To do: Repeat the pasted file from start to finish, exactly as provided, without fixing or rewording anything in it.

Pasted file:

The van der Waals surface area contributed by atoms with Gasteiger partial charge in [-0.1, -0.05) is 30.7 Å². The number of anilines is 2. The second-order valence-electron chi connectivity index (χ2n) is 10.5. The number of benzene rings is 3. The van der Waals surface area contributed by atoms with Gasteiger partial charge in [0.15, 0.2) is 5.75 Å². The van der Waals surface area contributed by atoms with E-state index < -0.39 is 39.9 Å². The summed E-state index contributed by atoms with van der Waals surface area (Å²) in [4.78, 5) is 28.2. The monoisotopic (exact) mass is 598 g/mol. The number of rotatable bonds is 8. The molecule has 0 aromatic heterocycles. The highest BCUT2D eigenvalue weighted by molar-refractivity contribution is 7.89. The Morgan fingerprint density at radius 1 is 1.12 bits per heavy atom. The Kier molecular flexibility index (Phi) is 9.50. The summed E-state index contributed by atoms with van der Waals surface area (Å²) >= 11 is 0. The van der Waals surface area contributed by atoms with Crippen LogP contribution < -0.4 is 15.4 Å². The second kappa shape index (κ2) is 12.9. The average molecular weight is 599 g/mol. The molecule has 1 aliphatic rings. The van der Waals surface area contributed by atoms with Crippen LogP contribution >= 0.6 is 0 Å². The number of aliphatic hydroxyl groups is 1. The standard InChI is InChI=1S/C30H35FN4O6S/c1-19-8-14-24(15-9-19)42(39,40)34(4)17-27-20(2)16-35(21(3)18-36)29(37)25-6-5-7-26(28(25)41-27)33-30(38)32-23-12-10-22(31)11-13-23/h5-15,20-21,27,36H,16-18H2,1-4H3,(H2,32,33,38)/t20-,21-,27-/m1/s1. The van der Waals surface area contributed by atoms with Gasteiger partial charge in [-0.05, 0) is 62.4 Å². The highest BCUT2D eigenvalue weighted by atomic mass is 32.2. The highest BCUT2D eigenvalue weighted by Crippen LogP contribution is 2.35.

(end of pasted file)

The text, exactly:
The van der Waals surface area contributed by atoms with Gasteiger partial charge in [-0.1, -0.05) is 30.7 Å². The number of anilines is 2. The second-order valence-electron chi connectivity index (χ2n) is 10.5. The number of benzene rings is 3. The van der Waals surface area contributed by atoms with Gasteiger partial charge in [0.15, 0.2) is 5.75 Å². The van der Waals surface area contributed by atoms with E-state index < -0.39 is 39.9 Å². The summed E-state index contributed by atoms with van der Waals surface area (Å²) in [4.78, 5) is 28.2. The monoisotopic (exact) mass is 598 g/mol. The number of rotatable bonds is 8. The molecule has 0 aromatic heterocycles. The highest BCUT2D eigenvalue weighted by molar-refractivity contribution is 7.89. The Morgan fingerprint density at radius 1 is 1.12 bits per heavy atom. The Kier molecular flexibility index (Phi) is 9.50. The summed E-state index contributed by atoms with van der Waals surface area (Å²) >= 11 is 0. The van der Waals surface area contributed by atoms with Crippen LogP contribution < -0.4 is 15.4 Å². The second kappa shape index (κ2) is 12.9. The average molecular weight is 599 g/mol. The molecule has 1 aliphatic rings. The van der Waals surface area contributed by atoms with Crippen LogP contribution >= 0.6 is 0 Å². The number of aliphatic hydroxyl groups is 1. The standard InChI is InChI=1S/C30H35FN4O6S/c1-19-8-14-24(15-9-19)42(39,40)34(4)17-27-20(2)16-35(21(3)18-36)29(37)25-6-5-7-26(28(25)41-27)33-30(38)32-23-12-10-22(31)11-13-23/h5-15,20-21,27,36H,16-18H2,1-4H3,(H2,32,33,38)/t20-,21-,27-/m1/s1. The van der Waals surface area contributed by atoms with Gasteiger partial charge in [-0.05, 0) is 62.4 Å². The highest BCUT2D eigenvalue weighted by atomic mass is 32.2. The highest BCUT2D eigenvalue weighted by Crippen LogP contribution is 2.35.